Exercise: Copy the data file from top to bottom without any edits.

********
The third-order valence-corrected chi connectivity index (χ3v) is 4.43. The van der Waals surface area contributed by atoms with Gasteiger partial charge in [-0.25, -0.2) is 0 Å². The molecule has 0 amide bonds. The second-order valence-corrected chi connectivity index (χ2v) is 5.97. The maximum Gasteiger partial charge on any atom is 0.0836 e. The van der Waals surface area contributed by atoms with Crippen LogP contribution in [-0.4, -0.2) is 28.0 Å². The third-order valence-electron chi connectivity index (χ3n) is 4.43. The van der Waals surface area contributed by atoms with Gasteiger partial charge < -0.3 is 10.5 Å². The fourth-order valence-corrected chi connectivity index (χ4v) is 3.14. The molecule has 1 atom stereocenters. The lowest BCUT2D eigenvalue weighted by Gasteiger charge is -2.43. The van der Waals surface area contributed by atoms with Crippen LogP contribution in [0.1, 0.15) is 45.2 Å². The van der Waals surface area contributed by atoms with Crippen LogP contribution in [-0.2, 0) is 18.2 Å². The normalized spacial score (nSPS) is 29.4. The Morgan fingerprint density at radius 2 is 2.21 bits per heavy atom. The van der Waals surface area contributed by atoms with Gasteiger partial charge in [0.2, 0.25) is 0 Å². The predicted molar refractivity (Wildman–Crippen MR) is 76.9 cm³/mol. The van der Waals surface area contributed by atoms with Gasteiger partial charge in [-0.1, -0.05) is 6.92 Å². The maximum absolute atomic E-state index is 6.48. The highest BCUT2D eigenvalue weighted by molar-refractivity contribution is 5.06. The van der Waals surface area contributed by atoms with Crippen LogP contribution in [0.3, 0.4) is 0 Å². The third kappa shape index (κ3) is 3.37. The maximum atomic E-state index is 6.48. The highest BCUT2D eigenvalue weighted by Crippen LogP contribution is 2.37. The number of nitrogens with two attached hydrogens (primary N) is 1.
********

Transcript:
The third-order valence-corrected chi connectivity index (χ3v) is 4.43. The van der Waals surface area contributed by atoms with Gasteiger partial charge in [-0.25, -0.2) is 0 Å². The molecule has 0 amide bonds. The second-order valence-corrected chi connectivity index (χ2v) is 5.97. The maximum Gasteiger partial charge on any atom is 0.0836 e. The van der Waals surface area contributed by atoms with Crippen LogP contribution in [-0.4, -0.2) is 28.0 Å². The third-order valence-electron chi connectivity index (χ3n) is 4.43. The van der Waals surface area contributed by atoms with Gasteiger partial charge < -0.3 is 10.5 Å². The fourth-order valence-corrected chi connectivity index (χ4v) is 3.14. The molecule has 1 atom stereocenters. The lowest BCUT2D eigenvalue weighted by Gasteiger charge is -2.43. The van der Waals surface area contributed by atoms with Crippen LogP contribution in [0.1, 0.15) is 45.2 Å². The van der Waals surface area contributed by atoms with Crippen LogP contribution in [-0.2, 0) is 18.2 Å². The normalized spacial score (nSPS) is 29.4. The Morgan fingerprint density at radius 2 is 2.21 bits per heavy atom. The van der Waals surface area contributed by atoms with Gasteiger partial charge in [0.2, 0.25) is 0 Å². The predicted molar refractivity (Wildman–Crippen MR) is 76.9 cm³/mol. The van der Waals surface area contributed by atoms with Gasteiger partial charge in [-0.1, -0.05) is 6.92 Å². The maximum absolute atomic E-state index is 6.48. The highest BCUT2D eigenvalue weighted by molar-refractivity contribution is 5.06. The van der Waals surface area contributed by atoms with Crippen LogP contribution in [0.3, 0.4) is 0 Å². The third kappa shape index (κ3) is 3.37. The maximum atomic E-state index is 6.48. The highest BCUT2D eigenvalue weighted by Crippen LogP contribution is 2.37. The number of nitrogens with two attached hydrogens (primary N) is 1.